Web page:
Our bulletins are produced every quarter, based on rolling data. This means that there is an overlap of data from one bulletin to the next. For example, the time period covered in our last bulletin was July 2017 to June 2018. Our current bulletin uses some of these data (from October 2017 to June 2018) and adds in new data gathered between July and September 2018. As a result, many findings do not change greatly between quarterly bulletins.

Useful crime terms

Certain terms used to describe crime data within this bulletin can often be confused with other, related definitions. In particular, it is useful to know that:

  • homicide includes murder, manslaughter, corporate manslaughter and infanticide; in the bulletin, we focus on homicide as a whole

  • the bulletin refers to firearms rather than the more generic term of guns; firearms include: shotguns, handguns, rifles, imitation firearms, unidentified firearms and other firearms

  • mugging is an informal term for robbery, in this bulletin we use the term “robbery”

  • cybercrimes (or online crimes) are offences that can be committed via a computer, computer network or other form of information and communications technology (ICT); cybercrimes include computer misuse crimes, they also include some frauds that only occur online (for example, online shopping scams) and some non-fraud crimes (for example, online harassment)

  • domestic abuse is not limited to physical violence and refers to crimes committed by either a partner, ex-partner or family member

Crime statistics and the wider criminal justice system

The crime statistics reported in this release relate to only a part of the wider set of official statistics available on crime and other areas of the criminal justice system. This wider context includes statistics on: the outcomes of police investigations; the judicial process including charges, prosecutions and convictions; through to the management of prisons and prisoners.

Some of these statistics are published by the Home Office or the Ministry of Justice. We have produced a flowchart showing the connections between the different aspects of crime and justice, as well as the statistics available for each area.

The current bulletin and other crime statistics

In this bulletin we present the latest crime figures and trends. It provides a general overview, with more detailed discussion for certain types of crime where our findings need a fuller explanation. If you are looking for a more in-depth analysis of specific types of offences, you may be interested in other articles and research that we produce throughout the year. To access these articles, see our main crime and justice webpage.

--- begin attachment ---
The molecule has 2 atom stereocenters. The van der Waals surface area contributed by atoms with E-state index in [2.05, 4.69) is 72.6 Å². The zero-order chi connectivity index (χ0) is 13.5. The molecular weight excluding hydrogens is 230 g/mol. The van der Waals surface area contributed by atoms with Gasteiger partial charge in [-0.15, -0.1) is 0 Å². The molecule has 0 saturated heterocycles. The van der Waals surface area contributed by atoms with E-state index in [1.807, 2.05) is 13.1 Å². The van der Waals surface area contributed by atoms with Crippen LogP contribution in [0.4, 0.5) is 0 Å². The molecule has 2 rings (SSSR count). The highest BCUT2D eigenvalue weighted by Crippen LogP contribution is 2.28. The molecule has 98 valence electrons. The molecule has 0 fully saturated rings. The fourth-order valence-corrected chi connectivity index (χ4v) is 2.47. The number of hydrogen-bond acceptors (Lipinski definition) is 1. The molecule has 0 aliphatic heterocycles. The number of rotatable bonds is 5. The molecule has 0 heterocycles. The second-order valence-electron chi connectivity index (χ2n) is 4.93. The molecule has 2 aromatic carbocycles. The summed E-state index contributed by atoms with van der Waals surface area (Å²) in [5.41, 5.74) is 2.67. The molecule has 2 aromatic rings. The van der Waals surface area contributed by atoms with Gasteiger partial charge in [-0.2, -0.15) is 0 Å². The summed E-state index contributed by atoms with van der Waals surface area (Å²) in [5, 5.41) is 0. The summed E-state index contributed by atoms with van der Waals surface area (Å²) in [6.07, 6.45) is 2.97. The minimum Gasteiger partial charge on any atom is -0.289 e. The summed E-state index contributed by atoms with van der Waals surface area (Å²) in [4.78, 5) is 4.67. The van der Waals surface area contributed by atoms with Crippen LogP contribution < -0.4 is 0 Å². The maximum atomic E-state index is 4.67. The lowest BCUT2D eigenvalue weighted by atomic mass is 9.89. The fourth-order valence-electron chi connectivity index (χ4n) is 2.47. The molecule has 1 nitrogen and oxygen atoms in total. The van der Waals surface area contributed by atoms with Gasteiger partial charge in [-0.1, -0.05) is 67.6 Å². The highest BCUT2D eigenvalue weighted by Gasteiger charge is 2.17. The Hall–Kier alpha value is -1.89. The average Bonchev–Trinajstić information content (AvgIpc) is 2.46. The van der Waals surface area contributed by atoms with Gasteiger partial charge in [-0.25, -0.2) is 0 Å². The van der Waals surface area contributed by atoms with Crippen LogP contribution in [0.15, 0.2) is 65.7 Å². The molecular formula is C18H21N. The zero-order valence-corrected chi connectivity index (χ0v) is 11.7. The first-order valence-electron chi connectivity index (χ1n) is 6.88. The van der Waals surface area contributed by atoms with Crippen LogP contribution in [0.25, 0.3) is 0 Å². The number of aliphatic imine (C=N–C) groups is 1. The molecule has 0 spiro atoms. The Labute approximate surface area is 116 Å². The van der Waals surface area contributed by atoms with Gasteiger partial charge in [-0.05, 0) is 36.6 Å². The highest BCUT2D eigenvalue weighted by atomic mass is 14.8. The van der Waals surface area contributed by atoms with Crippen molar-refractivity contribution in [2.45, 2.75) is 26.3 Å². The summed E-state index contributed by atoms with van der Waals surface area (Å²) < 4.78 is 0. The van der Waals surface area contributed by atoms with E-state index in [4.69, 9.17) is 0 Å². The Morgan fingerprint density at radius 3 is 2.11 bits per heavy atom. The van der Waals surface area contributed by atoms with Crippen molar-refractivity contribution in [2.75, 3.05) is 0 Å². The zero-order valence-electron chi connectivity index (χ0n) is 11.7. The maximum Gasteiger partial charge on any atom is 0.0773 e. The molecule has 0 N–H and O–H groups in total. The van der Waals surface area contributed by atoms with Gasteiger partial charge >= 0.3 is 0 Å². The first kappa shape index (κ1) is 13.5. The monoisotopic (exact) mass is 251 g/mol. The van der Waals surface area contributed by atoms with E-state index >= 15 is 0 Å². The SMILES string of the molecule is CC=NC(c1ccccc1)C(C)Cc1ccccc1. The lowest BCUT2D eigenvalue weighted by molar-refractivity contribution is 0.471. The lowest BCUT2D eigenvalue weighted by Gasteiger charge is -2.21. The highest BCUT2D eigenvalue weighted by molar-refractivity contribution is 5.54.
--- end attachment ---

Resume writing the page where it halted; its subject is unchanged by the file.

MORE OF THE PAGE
The latest outputs published on our webpage include:

Statistics in this bulletin are used to help monitor progress towards the Sustainable Development Goals (SDGs). Explore the UK data on our SDGs reporting platform.

Notes for: Things you need to know about this release

  1. The coverage of police recorded crime figures is defined by the Notifiable Offence List.
  2. The full assessment report can be found on the UK Statistics Authority (PDF, 220.9KB) website. Data from the Crime Survey for England and Wales (CSEW) continue to be badged as National Statistics.
  3. The Crime-recording: making the victim count report, published by HMICFRS in late 2014, found that violent offences had been substantially under-recorded (by 33% nationally) and led to police forces reviewing and improving their recording processes.
  4. These reports were published between 2016 and 2019, and the most recent reports were published on 15 January 2019. Seven re-inspection reports have also been published.
  5. Of the 30 published inspection reports, and seven re-inspection reports, two forces received a rating of “outstanding”, nine forces received a rating of “good”, with a further 12 rated as “requires improvement” and another seven as “inadequate”.
  6. See Section 3.6 of the User guide for more information.
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5. Overview of crime

This section provides an overview of findings across our two main data sources. A selection of these findings are discussed in more depth in subsequent sections.

The latest estimates from the Crime Survey for England and Wales (CSEW) for the year ending September 2018 show that most types of crime have stayed at similar levels to the previous year. Estimates for total crime, including fraud and computer misuse, showed no change (10.7 million offences, Figure 1).

New victimisation questions on fraud and computer misuse were introduced into the CSEW in October 2015. These offences are excluded when looking at changes in crime over the longer-term to make figures comparable. The latest estimate indicates that CSEW crime (excluding fraud and computer misuse) showed no change in the year ending September 2018 (6.2 million offences).

Which crime types have changed, according to the CSEW?